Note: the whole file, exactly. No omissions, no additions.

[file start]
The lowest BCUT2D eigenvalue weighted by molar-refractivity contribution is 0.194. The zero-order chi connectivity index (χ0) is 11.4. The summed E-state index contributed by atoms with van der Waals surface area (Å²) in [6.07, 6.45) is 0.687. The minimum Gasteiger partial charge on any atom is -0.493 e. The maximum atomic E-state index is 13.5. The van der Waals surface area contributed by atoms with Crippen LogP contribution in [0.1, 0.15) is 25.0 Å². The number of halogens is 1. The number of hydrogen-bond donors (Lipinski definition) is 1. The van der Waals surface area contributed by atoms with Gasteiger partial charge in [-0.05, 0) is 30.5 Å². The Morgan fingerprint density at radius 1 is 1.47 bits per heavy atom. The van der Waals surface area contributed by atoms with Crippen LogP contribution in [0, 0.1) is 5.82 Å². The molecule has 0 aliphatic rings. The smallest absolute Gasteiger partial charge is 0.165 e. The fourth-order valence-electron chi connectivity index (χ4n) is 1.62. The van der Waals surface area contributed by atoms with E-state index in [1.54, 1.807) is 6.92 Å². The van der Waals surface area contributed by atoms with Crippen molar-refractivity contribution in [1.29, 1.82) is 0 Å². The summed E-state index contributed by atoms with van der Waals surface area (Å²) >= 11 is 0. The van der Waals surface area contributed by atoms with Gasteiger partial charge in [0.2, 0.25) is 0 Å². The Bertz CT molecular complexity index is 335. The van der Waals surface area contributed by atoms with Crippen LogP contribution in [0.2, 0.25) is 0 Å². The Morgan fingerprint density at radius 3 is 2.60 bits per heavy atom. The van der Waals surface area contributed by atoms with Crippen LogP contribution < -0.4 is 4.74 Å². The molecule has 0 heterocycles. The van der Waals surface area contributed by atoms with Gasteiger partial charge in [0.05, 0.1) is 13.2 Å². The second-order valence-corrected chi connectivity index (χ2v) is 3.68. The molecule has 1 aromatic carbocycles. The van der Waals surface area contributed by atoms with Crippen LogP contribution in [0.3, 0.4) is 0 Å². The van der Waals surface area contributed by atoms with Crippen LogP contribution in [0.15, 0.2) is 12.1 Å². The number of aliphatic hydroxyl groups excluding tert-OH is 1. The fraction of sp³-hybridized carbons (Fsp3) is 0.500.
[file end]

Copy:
The lowest BCUT2D eigenvalue weighted by molar-refractivity contribution is 0.194. The zero-order chi connectivity index (χ0) is 11.4. The summed E-state index contributed by atoms with van der Waals surface area (Å²) in [6.07, 6.45) is 0.687. The minimum Gasteiger partial charge on any atom is -0.493 e. The maximum atomic E-state index is 13.5. The van der Waals surface area contributed by atoms with Crippen LogP contribution in [0.1, 0.15) is 25.0 Å². The number of halogens is 1. The number of hydrogen-bond donors (Lipinski definition) is 1. The van der Waals surface area contributed by atoms with Gasteiger partial charge in [-0.05, 0) is 30.5 Å². The Morgan fingerprint density at radius 1 is 1.47 bits per heavy atom. The van der Waals surface area contributed by atoms with Crippen LogP contribution in [0, 0.1) is 5.82 Å². The molecule has 0 aliphatic rings. The smallest absolute Gasteiger partial charge is 0.165 e. The fourth-order valence-electron chi connectivity index (χ4n) is 1.62. The van der Waals surface area contributed by atoms with E-state index in [1.54, 1.807) is 6.92 Å². The van der Waals surface area contributed by atoms with Crippen molar-refractivity contribution in [1.29, 1.82) is 0 Å². The summed E-state index contributed by atoms with van der Waals surface area (Å²) >= 11 is 0. The van der Waals surface area contributed by atoms with Gasteiger partial charge in [0.2, 0.25) is 0 Å². The Bertz CT molecular complexity index is 335. The van der Waals surface area contributed by atoms with Crippen LogP contribution in [0.2, 0.25) is 0 Å². The Morgan fingerprint density at radius 3 is 2.60 bits per heavy atom. The van der Waals surface area contributed by atoms with Crippen LogP contribution < -0.4 is 4.74 Å². The molecule has 0 heterocycles. The van der Waals surface area contributed by atoms with Gasteiger partial charge in [0.05, 0.1) is 13.2 Å². The second-order valence-corrected chi connectivity index (χ2v) is 3.68. The molecule has 1 aromatic carbocycles. The van der Waals surface area contributed by atoms with Crippen LogP contribution in [0.3, 0.4) is 0 Å². The van der Waals surface area contributed by atoms with Crippen LogP contribution in [0.15, 0.2) is 12.1 Å². The number of aliphatic hydroxyl groups excluding tert-OH is 1. The fraction of sp³-hybridized carbons (Fsp3) is 0.500.